Wednesday, May 21, 2008

"Hey! Who are you calling a WEED!"

I've been thinking a lot about weeds lately.

Over the winter, I bought my daughter a wildflower book. I have lovely memories of picking wildflowers with my mom. We went for long walks, picked lovely flowers and pressed them. I remember putting the flowers between sheets of paper and placing them into our huge unabridged dictionary and Encyclopedia Britannicas to flatten them. We decorated photo albums with the flowers. (As an archivist, I now know that decorating paper-based materials with living things hastens the demise of one's creations, but this isn't important to the story. I just thought I should mention it.) As a kid, I also loved searching for four leaf clovers. For the past two years, my daughter and I have sought a four-leaf clover for good luck. My album as a kid was full of them, but today I can't find a single one on my lawn, the lawns of my friends, or a public lawn. I'm sure my friends think I'm strange when I get down on hands and knees picking through clover, but one must remain forever childlike when playing in nature. I just don't care what others think about my exploits!

My wildflowers and clover are surely considered "weeds," but I love them just the same. A weed is a plant in the wrong place at the wrong time. But there are right times and places for them and we must consider their use wisely. Weeds should not be eradicated without thought. (By the way, why do we sometimes call weeds "wildflowers" and call wildflowers "weeds?")'s a plant that most Americans would surely agree is a weed, but I have a new found love for it. The dandelion is a bane to every American lawn. In my effort to go organic, I used corn gluten on the lawn to eradicate weeds early in the season. Dandelions remain on the edges of my property. What luck! A green lawn and happy peripheral weeds. My daughter and I collected the dandelions we found and made dandelion tea with a little Melissa Officianilis (a lemony herb) mixed in. It was yummy. My daughter asked for more the next day. (To make dandelion tea, use the leaves and steep in boiling water a top on - a tea pot works great - for ten minutes.) I have read that dandelion leaves are super nutritious and lovely in salads. I will have to try this after our dandelions replenish themselves.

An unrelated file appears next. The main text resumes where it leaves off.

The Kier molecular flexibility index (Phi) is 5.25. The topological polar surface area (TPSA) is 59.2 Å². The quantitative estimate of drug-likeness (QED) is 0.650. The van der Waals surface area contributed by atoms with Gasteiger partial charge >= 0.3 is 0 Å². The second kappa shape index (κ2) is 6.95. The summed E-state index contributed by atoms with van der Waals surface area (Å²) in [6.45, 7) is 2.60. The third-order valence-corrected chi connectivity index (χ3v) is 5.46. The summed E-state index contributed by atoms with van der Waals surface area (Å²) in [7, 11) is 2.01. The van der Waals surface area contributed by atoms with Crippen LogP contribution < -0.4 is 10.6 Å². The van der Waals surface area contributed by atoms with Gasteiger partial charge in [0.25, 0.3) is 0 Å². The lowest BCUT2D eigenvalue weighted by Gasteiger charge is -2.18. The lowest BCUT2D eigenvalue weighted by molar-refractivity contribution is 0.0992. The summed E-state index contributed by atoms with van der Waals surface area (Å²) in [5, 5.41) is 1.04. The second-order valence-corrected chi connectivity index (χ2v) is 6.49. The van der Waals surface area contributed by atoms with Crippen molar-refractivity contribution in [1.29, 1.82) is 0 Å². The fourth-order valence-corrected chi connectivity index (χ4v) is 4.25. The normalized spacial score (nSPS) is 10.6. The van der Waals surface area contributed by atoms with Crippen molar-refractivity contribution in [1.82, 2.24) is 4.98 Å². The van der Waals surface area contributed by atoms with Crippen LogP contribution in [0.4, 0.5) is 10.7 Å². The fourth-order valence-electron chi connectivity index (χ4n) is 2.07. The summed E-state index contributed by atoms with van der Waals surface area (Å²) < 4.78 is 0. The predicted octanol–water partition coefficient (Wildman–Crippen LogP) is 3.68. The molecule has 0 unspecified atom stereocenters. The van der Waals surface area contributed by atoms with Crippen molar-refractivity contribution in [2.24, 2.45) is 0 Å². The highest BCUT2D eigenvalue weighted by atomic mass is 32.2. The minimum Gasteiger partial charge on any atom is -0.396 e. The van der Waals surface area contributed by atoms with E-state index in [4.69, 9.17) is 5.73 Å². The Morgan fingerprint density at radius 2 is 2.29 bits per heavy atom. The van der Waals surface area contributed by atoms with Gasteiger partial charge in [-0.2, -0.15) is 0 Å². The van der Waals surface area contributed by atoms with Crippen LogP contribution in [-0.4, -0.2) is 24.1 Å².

I am currently reading "Secrets of the Soil," which talks about the importance of weeds for aerating soil. The right weeds can even help your more favored plants thrive with one plant feeding another's needs side-by-side. This is something I plan to look into a little more. I am also reading "The Organic Lawn Care Manual" by Paul Tukey. He devotes a whole chapter to weeds and discusses how the type of weed you have on your lawn can tell you what treatment your lawn needs. (The chickweed on my lawn indicates a lack of calcium.)

So the next time you see a weed, don't pull it right away. Give it a little consideration and recognize that the weed is just another part of nature from which we can garner information and a little beauty.
I purchased this 'Dark Dancer' clover at the garden center last week. It is surely a weed in someone's book, but it is a treasure to me. It is full of four leaf clovers!

I found this lovely little 'weed' on the corner of my street and brought it home. It looks very much like the Brunnera flowers I paid good money for last year and I think it is a forget-me-not, another flower for which I paid a nice penny.

This chickory 'weed' tells me that my lawn needs calcium. Thanks chickory!

This 'Jacob's Ladder plant was dug out of a friend's woods. The local nursery charges $14 for it.

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